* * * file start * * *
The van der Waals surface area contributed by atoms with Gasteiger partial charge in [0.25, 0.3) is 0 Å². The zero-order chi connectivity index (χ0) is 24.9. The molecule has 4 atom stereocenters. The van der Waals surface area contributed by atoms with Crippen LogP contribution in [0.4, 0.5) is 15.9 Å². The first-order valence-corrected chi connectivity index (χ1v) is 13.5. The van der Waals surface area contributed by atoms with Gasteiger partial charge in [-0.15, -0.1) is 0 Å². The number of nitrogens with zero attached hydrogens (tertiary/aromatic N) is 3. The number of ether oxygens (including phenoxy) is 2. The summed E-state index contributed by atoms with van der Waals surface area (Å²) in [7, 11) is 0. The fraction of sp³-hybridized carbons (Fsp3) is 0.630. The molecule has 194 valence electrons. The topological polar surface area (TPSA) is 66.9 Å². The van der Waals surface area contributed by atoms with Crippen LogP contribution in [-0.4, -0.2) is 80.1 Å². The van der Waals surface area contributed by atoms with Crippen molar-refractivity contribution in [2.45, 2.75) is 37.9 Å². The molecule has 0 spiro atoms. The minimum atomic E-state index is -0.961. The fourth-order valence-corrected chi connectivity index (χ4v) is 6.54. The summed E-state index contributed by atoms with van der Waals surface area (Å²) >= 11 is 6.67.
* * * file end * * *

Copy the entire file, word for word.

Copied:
The van der Waals surface area contributed by atoms with Gasteiger partial charge in [0.25, 0.3) is 0 Å². The zero-order chi connectivity index (χ0) is 24.9. The molecule has 4 atom stereocenters. The van der Waals surface area contributed by atoms with Crippen LogP contribution in [0.4, 0.5) is 15.9 Å². The first-order valence-corrected chi connectivity index (χ1v) is 13.5. The van der Waals surface area contributed by atoms with Gasteiger partial charge in [-0.15, -0.1) is 0 Å². The number of nitrogens with zero attached hydrogens (tertiary/aromatic N) is 3. The number of ether oxygens (including phenoxy) is 2. The summed E-state index contributed by atoms with van der Waals surface area (Å²) in [7, 11) is 0. The fraction of sp³-hybridized carbons (Fsp3) is 0.630. The molecule has 194 valence electrons. The topological polar surface area (TPSA) is 66.9 Å². The van der Waals surface area contributed by atoms with Crippen LogP contribution in [-0.4, -0.2) is 80.1 Å². The van der Waals surface area contributed by atoms with Crippen molar-refractivity contribution in [2.45, 2.75) is 37.9 Å². The molecule has 0 spiro atoms. The minimum atomic E-state index is -0.961. The fourth-order valence-corrected chi connectivity index (χ4v) is 6.54. The summed E-state index contributed by atoms with van der Waals surface area (Å²) >= 11 is 6.67.